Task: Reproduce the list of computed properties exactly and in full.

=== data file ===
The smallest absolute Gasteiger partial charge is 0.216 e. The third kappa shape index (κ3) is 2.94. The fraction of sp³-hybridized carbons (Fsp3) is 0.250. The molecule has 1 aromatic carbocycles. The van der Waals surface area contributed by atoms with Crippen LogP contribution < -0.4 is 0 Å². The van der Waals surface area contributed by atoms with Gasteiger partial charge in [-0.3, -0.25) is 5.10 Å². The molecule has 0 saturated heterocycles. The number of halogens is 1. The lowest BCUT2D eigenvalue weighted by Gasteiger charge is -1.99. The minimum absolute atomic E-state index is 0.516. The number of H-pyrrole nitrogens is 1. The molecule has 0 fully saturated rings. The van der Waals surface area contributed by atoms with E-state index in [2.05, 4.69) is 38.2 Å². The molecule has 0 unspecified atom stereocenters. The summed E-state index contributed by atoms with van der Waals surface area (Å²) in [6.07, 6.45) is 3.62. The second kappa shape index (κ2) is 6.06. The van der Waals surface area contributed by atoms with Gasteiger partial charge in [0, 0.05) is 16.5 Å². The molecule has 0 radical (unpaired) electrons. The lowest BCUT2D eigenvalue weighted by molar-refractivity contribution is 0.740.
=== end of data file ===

The smallest absolute Gasteiger partial charge is 0.216 e. The third kappa shape index (κ3) is 2.94. The fraction of sp³-hybridized carbons (Fsp3) is 0.250. The molecule has 1 aromatic carbocycles. The van der Waals surface area contributed by atoms with Crippen LogP contribution < -0.4 is 0 Å². The van der Waals surface area contributed by atoms with Gasteiger partial charge in [-0.3, -0.25) is 5.10 Å². The molecule has 0 saturated heterocycles. The number of halogens is 1. The lowest BCUT2D eigenvalue weighted by Gasteiger charge is -1.99. The minimum absolute atomic E-state index is 0.516. The number of H-pyrrole nitrogens is 1. The molecule has 0 fully saturated rings. The van der Waals surface area contributed by atoms with E-state index in [2.05, 4.69) is 38.2 Å². The molecule has 0 unspecified atom stereocenters. The summed E-state index contributed by atoms with van der Waals surface area (Å²) in [6.07, 6.45) is 3.62. The second kappa shape index (κ2) is 6.06. The van der Waals surface area contributed by atoms with Gasteiger partial charge in [0, 0.05) is 16.5 Å². The molecule has 0 radical (unpaired) electrons. The lowest BCUT2D eigenvalue weighted by molar-refractivity contribution is 0.740.